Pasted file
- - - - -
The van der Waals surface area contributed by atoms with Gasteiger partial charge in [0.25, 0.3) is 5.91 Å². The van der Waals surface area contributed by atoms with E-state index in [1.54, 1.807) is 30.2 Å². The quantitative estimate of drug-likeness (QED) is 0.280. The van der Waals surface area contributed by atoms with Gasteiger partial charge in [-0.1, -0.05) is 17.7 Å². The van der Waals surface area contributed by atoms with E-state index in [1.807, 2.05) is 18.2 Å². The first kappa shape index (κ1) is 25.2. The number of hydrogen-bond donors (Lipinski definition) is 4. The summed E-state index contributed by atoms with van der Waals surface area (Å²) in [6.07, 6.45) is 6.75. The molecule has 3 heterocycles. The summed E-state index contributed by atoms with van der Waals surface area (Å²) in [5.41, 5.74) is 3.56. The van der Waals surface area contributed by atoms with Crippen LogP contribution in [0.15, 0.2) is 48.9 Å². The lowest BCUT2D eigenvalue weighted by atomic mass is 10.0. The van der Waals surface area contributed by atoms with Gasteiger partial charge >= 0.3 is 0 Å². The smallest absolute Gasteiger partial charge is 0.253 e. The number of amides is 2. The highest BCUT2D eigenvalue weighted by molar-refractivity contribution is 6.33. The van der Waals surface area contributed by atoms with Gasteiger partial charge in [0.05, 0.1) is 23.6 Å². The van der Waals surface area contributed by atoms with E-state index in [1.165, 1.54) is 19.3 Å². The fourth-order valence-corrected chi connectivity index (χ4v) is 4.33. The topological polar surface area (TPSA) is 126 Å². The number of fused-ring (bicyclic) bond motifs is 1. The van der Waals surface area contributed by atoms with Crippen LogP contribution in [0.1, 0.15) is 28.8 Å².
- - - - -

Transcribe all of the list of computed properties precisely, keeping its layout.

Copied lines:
The van der Waals surface area contributed by atoms with Gasteiger partial charge in [0.25, 0.3) is 5.91 Å². The van der Waals surface area contributed by atoms with E-state index in [1.54, 1.807) is 30.2 Å². The quantitative estimate of drug-likeness (QED) is 0.280. The van der Waals surface area contributed by atoms with Gasteiger partial charge in [-0.1, -0.05) is 17.7 Å². The van der Waals surface area contributed by atoms with E-state index in [1.807, 2.05) is 18.2 Å². The first kappa shape index (κ1) is 25.2. The number of hydrogen-bond donors (Lipinski definition) is 4. The summed E-state index contributed by atoms with van der Waals surface area (Å²) in [6.07, 6.45) is 6.75. The molecule has 3 heterocycles. The summed E-state index contributed by atoms with van der Waals surface area (Å²) in [5.41, 5.74) is 3.56. The van der Waals surface area contributed by atoms with Crippen LogP contribution in [0.15, 0.2) is 48.9 Å². The lowest BCUT2D eigenvalue weighted by atomic mass is 10.0. The van der Waals surface area contributed by atoms with Gasteiger partial charge >= 0.3 is 0 Å². The smallest absolute Gasteiger partial charge is 0.253 e. The number of amides is 2. The highest BCUT2D eigenvalue weighted by molar-refractivity contribution is 6.33. The van der Waals surface area contributed by atoms with Gasteiger partial charge in [0.05, 0.1) is 23.6 Å². The van der Waals surface area contributed by atoms with E-state index in [1.165, 1.54) is 19.3 Å². The fourth-order valence-corrected chi connectivity index (χ4v) is 4.33. The topological polar surface area (TPSA) is 126 Å². The number of fused-ring (bicyclic) bond motifs is 1. The van der Waals surface area contributed by atoms with Crippen LogP contribution in [0.1, 0.15) is 28.8 Å².